The Japanese Beetle has a villain called The Enabler, whose entire shtick is that he's a Professional Killer using Incredible Shrinking Man and Telepathy powers to pose as someone's Bad Angel and drive them into self-destruction. When he attempts this on the titular hero, Ken's first response is to ask, "Where's the guy for my other shoulder?" He finally realizes something is up when his pre-teen fan Katie asks "Who's that mean little man on your shoulder?"
In Jayden And Crusader, the character Kat has a mental illness which manifests as a tiny angel and tiny devil when she does not take a proper course of medication, as demonstrated here They do not seem to provide any advice, only to chatter inanely.
Juvenile Diversion initially plays it straight while Jason ponders whether to open a mysterious box in Jenny's mountain lodge... until next page where the two angels get quite intimate and the box turns out to contain Jenny's gay Porn Stash.
In Kevin & Kell, Mei Li's good angel is an orange cat, and her bad angel is a black cat. Apparently, this is because she's a tiger. More specifically, she was originally a regular cat who forced herself to be a tiger through sheer willpower.
Subverted when John's Bad Angel is none other than Darth Vader, who encourages him to sleep with the hot single mom of one of his students. When John asks where his Good Angel is some time later, his question is answered by Chewbacca appearing on the other shoulder. At one point Jar-Jar Binks appears, apparently as a Good Angel, but naturally John has no problem with Vader killing him.
Later, the aforementioned single mom has her own Angel, in the form of Jeannie, though whether she's good or bad is unclear (she encourages the woman to sleep with John, and sleeps with Bad Angel Vader as well).
In Leftover Soup, Jamie alludes to it when presented with two opposite opinions on what to do with his board game designs (both options are considered better than the status quo, "nothing").
In MegaTokyo, Piro has been assigned an agent named Seraphim from the "Conscience Enforcement Authority," who effectively fills the role of the good angel. However, she has a non-stereotypical personality, often being sarcastic and frustrated about lack of funding. An obnoxious male character from her past, Asmodeus, shows up to aggravate her and fill the role of the bad angel, not so much tempting Piro toward evil as discouraging character development. Meanwhile, a hamster named Boo ("all that the temp office had") tries to assist Seraphim as Largo's conscience, and he tries hard, but being unable to speak makes a difficult task nearly impossible.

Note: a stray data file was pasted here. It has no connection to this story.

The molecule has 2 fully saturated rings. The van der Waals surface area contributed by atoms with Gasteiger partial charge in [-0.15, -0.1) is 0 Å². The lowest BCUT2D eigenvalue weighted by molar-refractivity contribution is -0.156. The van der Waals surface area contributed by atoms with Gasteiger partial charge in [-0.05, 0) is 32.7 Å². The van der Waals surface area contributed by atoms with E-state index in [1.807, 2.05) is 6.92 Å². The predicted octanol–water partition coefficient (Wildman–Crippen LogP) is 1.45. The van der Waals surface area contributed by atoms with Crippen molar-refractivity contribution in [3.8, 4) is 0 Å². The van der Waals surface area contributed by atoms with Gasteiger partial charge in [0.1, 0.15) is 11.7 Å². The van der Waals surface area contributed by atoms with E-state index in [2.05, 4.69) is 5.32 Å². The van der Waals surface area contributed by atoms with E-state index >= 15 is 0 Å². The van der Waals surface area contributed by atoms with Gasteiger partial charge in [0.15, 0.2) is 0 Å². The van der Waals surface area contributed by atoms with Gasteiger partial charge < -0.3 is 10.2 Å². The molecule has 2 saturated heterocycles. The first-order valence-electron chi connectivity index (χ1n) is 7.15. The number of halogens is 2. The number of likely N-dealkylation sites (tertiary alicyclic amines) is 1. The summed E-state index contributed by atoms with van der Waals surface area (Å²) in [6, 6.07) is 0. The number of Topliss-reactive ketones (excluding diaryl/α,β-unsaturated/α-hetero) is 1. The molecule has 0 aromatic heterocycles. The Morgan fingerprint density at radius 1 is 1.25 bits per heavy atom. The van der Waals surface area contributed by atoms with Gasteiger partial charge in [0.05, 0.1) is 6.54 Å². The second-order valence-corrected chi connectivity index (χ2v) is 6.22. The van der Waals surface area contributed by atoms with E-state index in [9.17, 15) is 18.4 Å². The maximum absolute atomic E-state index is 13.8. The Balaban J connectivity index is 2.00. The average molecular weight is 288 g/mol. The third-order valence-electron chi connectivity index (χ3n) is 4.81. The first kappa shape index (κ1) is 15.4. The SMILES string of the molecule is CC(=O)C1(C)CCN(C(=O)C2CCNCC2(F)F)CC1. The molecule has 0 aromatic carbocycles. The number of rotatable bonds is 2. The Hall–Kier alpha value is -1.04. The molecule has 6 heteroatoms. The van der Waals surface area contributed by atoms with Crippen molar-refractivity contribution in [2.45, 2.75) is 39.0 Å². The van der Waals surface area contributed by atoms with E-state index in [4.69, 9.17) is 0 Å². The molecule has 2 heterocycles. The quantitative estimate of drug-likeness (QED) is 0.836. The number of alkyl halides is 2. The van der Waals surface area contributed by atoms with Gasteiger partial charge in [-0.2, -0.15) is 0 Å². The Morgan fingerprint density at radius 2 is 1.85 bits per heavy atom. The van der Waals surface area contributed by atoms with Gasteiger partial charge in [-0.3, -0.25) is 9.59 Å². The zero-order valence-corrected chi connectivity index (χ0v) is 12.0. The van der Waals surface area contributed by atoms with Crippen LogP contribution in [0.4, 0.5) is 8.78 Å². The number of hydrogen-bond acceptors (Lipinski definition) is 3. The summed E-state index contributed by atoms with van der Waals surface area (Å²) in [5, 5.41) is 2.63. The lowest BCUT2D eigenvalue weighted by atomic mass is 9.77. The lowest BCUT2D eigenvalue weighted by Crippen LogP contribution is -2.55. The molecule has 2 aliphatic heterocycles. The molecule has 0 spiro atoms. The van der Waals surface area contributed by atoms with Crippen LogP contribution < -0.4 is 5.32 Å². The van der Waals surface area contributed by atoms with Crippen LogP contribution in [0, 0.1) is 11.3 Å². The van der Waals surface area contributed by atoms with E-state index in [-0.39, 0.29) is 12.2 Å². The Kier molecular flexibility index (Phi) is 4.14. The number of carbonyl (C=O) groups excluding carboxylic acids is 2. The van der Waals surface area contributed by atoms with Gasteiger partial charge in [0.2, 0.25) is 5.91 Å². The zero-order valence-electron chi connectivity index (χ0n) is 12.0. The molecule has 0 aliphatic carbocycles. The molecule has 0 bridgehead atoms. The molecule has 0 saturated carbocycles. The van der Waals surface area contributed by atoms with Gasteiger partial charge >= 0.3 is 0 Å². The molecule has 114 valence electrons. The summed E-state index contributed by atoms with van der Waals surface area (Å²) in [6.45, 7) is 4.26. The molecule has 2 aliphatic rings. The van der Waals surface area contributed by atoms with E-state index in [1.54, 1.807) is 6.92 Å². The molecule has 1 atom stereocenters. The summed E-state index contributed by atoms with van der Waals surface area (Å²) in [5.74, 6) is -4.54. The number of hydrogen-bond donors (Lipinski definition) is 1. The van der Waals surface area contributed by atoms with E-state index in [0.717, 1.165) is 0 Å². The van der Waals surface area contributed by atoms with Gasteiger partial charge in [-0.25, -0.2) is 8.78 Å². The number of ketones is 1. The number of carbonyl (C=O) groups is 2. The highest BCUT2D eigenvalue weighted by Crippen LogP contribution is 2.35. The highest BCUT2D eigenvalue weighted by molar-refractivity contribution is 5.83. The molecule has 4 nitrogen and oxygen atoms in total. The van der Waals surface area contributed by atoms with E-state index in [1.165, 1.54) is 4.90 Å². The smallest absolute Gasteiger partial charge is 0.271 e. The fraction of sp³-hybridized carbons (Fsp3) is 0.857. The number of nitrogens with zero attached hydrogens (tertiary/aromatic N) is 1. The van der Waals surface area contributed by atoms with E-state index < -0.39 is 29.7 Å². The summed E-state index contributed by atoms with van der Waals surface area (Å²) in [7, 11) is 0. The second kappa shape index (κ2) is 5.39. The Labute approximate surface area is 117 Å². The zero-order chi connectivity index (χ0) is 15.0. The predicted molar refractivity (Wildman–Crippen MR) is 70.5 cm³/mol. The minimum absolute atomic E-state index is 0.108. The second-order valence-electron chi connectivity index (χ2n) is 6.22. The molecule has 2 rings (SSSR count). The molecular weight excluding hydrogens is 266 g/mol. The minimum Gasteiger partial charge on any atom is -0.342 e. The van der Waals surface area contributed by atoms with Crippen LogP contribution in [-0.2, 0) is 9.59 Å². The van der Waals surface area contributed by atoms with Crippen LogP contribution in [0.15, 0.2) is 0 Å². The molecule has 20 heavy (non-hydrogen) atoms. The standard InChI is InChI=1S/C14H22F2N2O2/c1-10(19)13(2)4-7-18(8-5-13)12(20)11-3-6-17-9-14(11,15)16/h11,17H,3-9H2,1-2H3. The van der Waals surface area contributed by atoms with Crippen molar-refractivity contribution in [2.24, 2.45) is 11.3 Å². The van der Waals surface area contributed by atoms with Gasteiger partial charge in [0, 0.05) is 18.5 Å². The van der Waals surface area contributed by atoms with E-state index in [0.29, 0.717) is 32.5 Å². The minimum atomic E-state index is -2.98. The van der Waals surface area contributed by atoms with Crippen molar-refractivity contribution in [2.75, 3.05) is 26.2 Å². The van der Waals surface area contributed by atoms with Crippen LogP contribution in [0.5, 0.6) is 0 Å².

Later it turns out that Seraphim is actually supposed to advise her clients on all sides of their moral conflicts, while Asmodeus claims to be morally impartial, stating "fun is fun, there is no good or bad".
Ménage à 3 plays with this trope, usually more for comic than heavily subversive effect:
At one point, Zii's shoulder devil has her shoulder angel Bound and Gagged. This later turns into an all-out subversion when the devil and angel work together. Later again, her shoulder figures are simply a pair of naked women (strip #846, February 04, 2014, NSFW); she's not getting any moral or immoral ideas from anywhere, she's just being driven to the point of insanity by temptation.
When DiDi's devil shows up, it's actually surprised: "Wow! I don't think you called for me since the third grade... HOLY CRAP! Check out therack on me!" This is quickly followed by her angel showing up — except that DiDi is such a nice person (or at least thinks of herself that way), her "little shoulder angel" is more than twice as tall as the real DiDi. Later again, her angel — operating at more normal size — actually manages to smack her hard enough to sting for having bad thoughts.
Narbonic took this trope to its extreme: characters are pestered by little winged personifications of their good sides, bad sides, social lives, inner children... the list goes on. The gag is more prevalent in earlier comics, but it can pop up once in a while in later ones. It's probably a Mad Scientist thing.
Except for Mell, who only has one angel. Sitting on her shoulder, constantly whispering "Kill. Kill. Kill."
Also note that Helen's good angel once urged her to nuke her school.
Later Sweetheart is shown with an "angel-puppy" sprite who chews her out for passing a job off on Tip, then shuts up when they spot him drinking wine in a hot tub with two people he's slept with previously.